The Labor Supply of Female Household Heads, or AFDC Work Incentives Don't Work Too Well
AbstractThis paper presents an approximate method for estimating the labor supply function of female household heads who may or may not be receiving Aid to Families with Dependent Children (AFDC). Estimation results indicate that any AFDC parameter change which increases a program's breakeven income will reduce expected hours of work in the population. In particular, liberalized work incentives may encourage current recipients to increase labor supply, but these increases will be more than offset by work reductions of former nonrecipients who are now attracted onto the program.
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Bibliographic InfoArticle provided by University of Wisconsin Press in its journal Journal of Human Resources.
Volume (Year): 14 (1979)
Issue (Month): 1 ()
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Web page: http://jhr.uwpress.org/
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- Ermisch, John F. & Wright, Robert E., 1995. "Lone parenthood and employment: male-female differences in Great Britain," Labour Economics, Elsevier, Elsevier, vol. 2(3), pages 299-317, September.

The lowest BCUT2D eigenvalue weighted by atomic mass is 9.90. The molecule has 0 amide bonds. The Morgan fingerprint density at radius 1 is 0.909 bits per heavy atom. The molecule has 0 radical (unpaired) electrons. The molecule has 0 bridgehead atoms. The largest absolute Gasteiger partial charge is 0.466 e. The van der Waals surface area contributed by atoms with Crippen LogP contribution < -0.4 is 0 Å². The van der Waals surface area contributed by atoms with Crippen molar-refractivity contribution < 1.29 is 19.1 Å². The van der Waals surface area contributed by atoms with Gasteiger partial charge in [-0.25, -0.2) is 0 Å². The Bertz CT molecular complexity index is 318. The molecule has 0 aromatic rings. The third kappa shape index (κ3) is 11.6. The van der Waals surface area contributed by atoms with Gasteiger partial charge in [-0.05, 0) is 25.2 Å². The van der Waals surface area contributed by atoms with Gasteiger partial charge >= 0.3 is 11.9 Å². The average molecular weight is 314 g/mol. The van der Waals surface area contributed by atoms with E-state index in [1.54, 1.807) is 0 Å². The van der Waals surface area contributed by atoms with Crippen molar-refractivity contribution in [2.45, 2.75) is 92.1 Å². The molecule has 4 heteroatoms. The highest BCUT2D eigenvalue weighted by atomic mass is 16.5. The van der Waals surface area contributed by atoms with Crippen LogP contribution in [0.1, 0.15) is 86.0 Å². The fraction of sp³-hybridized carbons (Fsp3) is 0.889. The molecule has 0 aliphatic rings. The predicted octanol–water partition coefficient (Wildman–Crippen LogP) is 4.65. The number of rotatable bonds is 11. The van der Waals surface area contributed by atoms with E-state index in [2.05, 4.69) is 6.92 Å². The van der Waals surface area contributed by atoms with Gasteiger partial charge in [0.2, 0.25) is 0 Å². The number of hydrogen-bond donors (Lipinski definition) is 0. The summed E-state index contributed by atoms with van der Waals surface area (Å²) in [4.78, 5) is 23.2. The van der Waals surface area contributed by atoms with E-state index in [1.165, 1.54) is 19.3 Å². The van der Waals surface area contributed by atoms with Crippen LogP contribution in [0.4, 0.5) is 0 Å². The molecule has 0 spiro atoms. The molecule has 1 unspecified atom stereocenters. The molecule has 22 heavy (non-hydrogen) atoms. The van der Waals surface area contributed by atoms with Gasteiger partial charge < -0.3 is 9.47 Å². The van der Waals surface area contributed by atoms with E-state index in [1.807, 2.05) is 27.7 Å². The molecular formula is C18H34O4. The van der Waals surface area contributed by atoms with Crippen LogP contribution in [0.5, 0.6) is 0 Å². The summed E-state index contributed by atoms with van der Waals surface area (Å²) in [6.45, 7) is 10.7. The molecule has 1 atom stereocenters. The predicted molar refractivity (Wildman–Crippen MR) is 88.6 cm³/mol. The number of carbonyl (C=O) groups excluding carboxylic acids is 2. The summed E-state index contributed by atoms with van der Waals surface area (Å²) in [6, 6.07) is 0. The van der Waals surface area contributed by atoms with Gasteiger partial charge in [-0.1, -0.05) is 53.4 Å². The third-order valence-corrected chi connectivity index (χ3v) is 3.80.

- Gary Painter, 1999. "Low-Income Housing Assistance: Its Impact on Labor Force and Housing Program Participation," Working Paper, USC Lusk Center for Real Estate 8667, USC Lusk Center for Real Estate.
- Carole Miller & Jing Xiao, 1999. "Effects of birth spacing and timing on mothers' labor force participation," Atlantic Economic Journal, International Atlantic Economic Society, International Atlantic Economic Society, vol. 27(4), pages 410-421, December.
- The Labor Supply of Female Household Heads, or AFDC Work Incentives Don't Work Too Well (JHR 1979) in ReplicationWiki
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